For two weeks, Dr. James Sanfilippo battled COVID-19.
Some days his symptoms were mild; other days he gasped for breath. The experience was a frightening one not just for him but for his family, who watched as Sanfilippo contended with some of the worst symptoms the virus had to offer.
When he emerged on the other side of the disease, Sanfilippo decided he wanted to change the narrative of that time period for his children. He didn’t want them to look back and remember the fear and sadness.
So Sanfilippo and his family are raising money for the Food Bank of South Jersey. He encourages locals to take the money they would have spent on a haircut, cut their own hair and donate the funds to the family’s GoFundMe page; all profits will go directly to the food bank. While the initial goal was $5,000, donations have surpassed that, with more than $17,000 to date.
Sanfilippo experienced the first symptoms of COVID-19 on March 10 and was tested the next day. By March 14, he had his results: He tested positive for the virus. His was the first positive case in Burlington County and the first in Moorestown.
His symptoms were mild for about a week: He had a low-grade fever, a bit of a cough and some flu-like symptoms. Then things changed. The next four or five days that followed brought with them a severe cough, excessive fatigue and shortness of breath.
The rest of Sanfilippo’s family fared better. His wife and daughter had a few days of low-grade fever and his son exhibited mild symptoms. But Sanfilippo struggled.
“I was very fortunate that I never had to go to the hospital, but I was pretty close to having to go,” he said. “At the worst, I really couldn’t even roll over in bed without getting short of breath. It got pretty significant.”
The uncertainty of how long the symptoms would last was emotionally taxing, Sanfilippo said. He noted that unlike the flu – where you typically have two or three days of severe symptoms – COVID-19 could vary day to day.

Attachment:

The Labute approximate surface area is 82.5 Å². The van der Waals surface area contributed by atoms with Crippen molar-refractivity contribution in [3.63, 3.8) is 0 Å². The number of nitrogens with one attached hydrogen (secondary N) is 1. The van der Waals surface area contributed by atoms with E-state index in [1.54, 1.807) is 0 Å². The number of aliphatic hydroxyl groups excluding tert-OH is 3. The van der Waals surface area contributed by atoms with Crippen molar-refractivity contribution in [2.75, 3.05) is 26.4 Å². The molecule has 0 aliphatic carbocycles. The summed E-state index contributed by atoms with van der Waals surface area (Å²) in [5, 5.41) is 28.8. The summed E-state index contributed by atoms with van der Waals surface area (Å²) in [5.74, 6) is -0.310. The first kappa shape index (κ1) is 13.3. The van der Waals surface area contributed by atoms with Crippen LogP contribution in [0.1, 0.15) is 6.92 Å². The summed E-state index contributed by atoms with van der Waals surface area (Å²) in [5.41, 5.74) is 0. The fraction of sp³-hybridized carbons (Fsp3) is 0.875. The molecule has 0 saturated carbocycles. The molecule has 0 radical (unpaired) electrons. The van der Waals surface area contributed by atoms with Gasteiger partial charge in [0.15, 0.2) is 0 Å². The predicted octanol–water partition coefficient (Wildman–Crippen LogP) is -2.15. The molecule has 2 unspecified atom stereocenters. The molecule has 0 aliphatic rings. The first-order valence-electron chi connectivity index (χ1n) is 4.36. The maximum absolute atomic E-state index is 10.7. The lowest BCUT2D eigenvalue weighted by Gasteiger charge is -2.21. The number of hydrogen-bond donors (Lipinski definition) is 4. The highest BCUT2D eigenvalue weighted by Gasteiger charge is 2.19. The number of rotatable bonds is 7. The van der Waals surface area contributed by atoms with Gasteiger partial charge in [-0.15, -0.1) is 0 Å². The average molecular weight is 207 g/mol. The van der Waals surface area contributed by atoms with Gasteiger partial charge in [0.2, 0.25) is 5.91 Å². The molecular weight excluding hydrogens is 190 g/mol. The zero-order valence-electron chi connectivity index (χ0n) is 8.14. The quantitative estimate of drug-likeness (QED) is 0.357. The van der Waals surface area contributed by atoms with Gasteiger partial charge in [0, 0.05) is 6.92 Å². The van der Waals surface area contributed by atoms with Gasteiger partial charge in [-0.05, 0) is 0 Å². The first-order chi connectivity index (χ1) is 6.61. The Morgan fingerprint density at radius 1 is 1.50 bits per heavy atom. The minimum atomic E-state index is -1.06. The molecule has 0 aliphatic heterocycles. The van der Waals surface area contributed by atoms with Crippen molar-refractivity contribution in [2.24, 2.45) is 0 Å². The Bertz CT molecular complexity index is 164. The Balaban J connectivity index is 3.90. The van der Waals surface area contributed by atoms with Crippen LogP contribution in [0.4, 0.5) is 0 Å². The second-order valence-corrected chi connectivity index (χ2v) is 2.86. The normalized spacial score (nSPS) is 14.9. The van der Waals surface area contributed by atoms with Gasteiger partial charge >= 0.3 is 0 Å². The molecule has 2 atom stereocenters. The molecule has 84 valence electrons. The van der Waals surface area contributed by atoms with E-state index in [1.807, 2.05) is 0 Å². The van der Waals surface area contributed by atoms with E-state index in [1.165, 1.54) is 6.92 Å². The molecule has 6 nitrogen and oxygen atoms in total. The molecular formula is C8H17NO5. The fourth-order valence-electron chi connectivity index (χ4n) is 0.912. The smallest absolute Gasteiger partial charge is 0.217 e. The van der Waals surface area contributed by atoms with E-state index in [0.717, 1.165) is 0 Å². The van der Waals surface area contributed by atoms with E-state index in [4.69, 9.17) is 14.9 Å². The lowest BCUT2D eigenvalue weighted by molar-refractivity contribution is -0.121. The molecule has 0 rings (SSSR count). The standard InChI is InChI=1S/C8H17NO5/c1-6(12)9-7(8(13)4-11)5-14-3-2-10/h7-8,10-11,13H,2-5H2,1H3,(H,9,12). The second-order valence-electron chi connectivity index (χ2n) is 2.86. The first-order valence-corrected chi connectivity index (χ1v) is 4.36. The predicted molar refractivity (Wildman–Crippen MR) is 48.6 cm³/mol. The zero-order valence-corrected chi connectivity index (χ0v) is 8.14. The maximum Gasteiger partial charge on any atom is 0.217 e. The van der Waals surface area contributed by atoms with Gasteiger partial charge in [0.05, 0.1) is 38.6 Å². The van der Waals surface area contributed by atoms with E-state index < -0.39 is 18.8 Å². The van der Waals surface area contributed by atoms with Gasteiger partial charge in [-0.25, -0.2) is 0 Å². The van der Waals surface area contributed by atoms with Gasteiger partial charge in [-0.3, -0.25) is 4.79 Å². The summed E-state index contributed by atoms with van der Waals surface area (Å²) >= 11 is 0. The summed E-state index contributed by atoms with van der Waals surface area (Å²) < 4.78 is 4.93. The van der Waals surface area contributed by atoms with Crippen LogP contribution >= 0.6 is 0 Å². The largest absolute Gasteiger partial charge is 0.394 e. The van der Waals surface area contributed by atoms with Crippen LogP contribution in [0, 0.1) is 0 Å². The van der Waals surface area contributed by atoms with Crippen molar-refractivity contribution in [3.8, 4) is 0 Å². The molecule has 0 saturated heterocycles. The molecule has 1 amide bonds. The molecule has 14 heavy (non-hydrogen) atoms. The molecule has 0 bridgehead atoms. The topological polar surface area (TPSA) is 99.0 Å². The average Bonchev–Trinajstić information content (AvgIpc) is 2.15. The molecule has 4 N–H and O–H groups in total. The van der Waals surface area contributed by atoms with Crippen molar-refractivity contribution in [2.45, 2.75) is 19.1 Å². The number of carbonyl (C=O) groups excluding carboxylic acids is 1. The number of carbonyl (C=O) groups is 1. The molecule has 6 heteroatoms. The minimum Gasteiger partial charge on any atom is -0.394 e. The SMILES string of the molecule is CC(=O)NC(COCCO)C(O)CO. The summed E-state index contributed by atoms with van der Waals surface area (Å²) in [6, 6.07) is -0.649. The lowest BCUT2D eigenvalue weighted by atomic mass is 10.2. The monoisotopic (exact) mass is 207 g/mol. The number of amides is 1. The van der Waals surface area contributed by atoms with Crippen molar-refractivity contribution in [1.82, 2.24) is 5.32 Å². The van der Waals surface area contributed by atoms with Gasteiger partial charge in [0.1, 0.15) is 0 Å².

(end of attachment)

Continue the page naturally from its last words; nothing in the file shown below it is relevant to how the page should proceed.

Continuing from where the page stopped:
“The worst part was frustration and the unknown of when this is going to be done,” Sanfilippo said.
He considers himself lucky that his primary care physician was aggressive with treatment, having studied the research coming out of France and getting him the Z-pack (antibiotic) and hydrochloroquine combination many doctors are using to combat the virus. After seven days of severe symptoms, he finally felt like himself again.
Sanfilippo was out on a walk after his recovery when he noticed a friend in town shaving his son’s head. The friend offered his son a $50 reward for cutting his hair, which Sanfilippo took to mean the father was donating $50 to charity.
The next day, Sanfilippo looked at his son James’ hair and he decided to follow suit, telling James they’d shave his head and donate the money to the same charity. But when he called his friend, he learned he’d misunderstood and that the $50 was a bribe. But the two agreed, Sanfilippo should follow through and donate the money to a charity.
Sanfilippo’s daughter was working on a civics project where she interviewed state Sen. Troy Singleton, so the family asked him where the funds could do the most good. Singleton provided a list of local food pantries, and the family decided on the Food Bank of South Jersey. Sanfilippo said the pantry works with four counties, and demand is currently through the roof.
He set up the GoFundMe page and challenged friends and neighbors to get involved. With salons and barber shops closed, it was suggested that participants take the money they might ordinarily spend on a haircut and donate it to the page.
Within a couple of hours, the fund raised a couple thousand dollars, and the fundraising took a competitive turn. Sanfilippo offered to let his children shave his head on Facebook Live if donations reached $5,000.
Within 24 hours the goal was reached, and Sanfilippo’s family grabbed the clippers. He said it was the first time in weeks they laughed together.
With so many people feeling the effects of the pandemic, the doctor plans to keep the GoFundMe page open for as long as possible. He wants to continue supporting the food bank and raise as much as he can during a critical time.
The food bank thanked the Sanfilippos for their support, but the family insists they merely provided the vehicle for the community at large to give back. Their father said the money will go a long way toward providing for families and kids who relied on their school system and other places for food.
“My only hope for this is that we keep it going,” Sanfilippo said. “There’s a lot of people that need this help and need this food.”
To donate, visit Sanfilippo’s GoFundMe at https://www.gofundme.com/f/haircuts-for-covid19.